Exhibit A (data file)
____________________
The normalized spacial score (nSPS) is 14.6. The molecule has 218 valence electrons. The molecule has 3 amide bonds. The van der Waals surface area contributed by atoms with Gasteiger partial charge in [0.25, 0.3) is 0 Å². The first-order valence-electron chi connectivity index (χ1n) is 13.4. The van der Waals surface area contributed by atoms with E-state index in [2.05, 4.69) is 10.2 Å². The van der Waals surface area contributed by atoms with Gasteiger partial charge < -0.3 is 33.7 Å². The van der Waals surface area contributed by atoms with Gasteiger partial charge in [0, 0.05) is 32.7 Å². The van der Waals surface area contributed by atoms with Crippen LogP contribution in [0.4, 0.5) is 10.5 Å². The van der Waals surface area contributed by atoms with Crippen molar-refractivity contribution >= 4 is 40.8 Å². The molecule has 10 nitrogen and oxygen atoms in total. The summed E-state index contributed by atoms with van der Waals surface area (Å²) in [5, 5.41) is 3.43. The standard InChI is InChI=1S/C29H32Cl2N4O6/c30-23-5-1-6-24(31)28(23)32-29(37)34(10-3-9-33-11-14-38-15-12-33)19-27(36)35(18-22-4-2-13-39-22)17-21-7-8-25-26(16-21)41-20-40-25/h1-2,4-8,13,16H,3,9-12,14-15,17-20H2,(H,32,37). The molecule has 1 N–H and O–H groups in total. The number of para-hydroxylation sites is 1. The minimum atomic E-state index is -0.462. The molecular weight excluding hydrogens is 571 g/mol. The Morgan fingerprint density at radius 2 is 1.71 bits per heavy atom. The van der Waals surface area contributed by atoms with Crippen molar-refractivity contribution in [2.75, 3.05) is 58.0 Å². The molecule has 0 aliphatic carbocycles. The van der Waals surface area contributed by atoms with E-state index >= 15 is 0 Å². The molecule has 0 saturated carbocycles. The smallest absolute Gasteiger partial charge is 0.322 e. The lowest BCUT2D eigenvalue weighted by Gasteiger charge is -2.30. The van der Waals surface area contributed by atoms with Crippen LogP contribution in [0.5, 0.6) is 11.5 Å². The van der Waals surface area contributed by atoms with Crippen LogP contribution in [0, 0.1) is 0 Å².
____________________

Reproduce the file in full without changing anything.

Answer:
The normalized spacial score (nSPS) is 14.6. The molecule has 218 valence electrons. The molecule has 3 amide bonds. The van der Waals surface area contributed by atoms with Gasteiger partial charge in [0.25, 0.3) is 0 Å². The first-order valence-electron chi connectivity index (χ1n) is 13.4. The van der Waals surface area contributed by atoms with E-state index in [2.05, 4.69) is 10.2 Å². The van der Waals surface area contributed by atoms with Gasteiger partial charge < -0.3 is 33.7 Å². The van der Waals surface area contributed by atoms with Gasteiger partial charge in [0, 0.05) is 32.7 Å². The van der Waals surface area contributed by atoms with Crippen LogP contribution in [0.4, 0.5) is 10.5 Å². The van der Waals surface area contributed by atoms with Crippen molar-refractivity contribution >= 4 is 40.8 Å². The molecule has 10 nitrogen and oxygen atoms in total. The summed E-state index contributed by atoms with van der Waals surface area (Å²) in [5, 5.41) is 3.43. The standard InChI is InChI=1S/C29H32Cl2N4O6/c30-23-5-1-6-24(31)28(23)32-29(37)34(10-3-9-33-11-14-38-15-12-33)19-27(36)35(18-22-4-2-13-39-22)17-21-7-8-25-26(16-21)41-20-40-25/h1-2,4-8,13,16H,3,9-12,14-15,17-20H2,(H,32,37). The molecule has 1 N–H and O–H groups in total. The number of para-hydroxylation sites is 1. The minimum atomic E-state index is -0.462. The molecular weight excluding hydrogens is 571 g/mol. The Morgan fingerprint density at radius 2 is 1.71 bits per heavy atom. The van der Waals surface area contributed by atoms with Crippen molar-refractivity contribution in [2.75, 3.05) is 58.0 Å². The molecule has 0 aliphatic carbocycles. The van der Waals surface area contributed by atoms with E-state index >= 15 is 0 Å². The molecule has 0 saturated carbocycles. The smallest absolute Gasteiger partial charge is 0.322 e. The lowest BCUT2D eigenvalue weighted by Gasteiger charge is -2.30. The van der Waals surface area contributed by atoms with Crippen LogP contribution in [0.5, 0.6) is 11.5 Å². The van der Waals surface area contributed by atoms with Crippen LogP contribution in [0, 0.1) is 0 Å².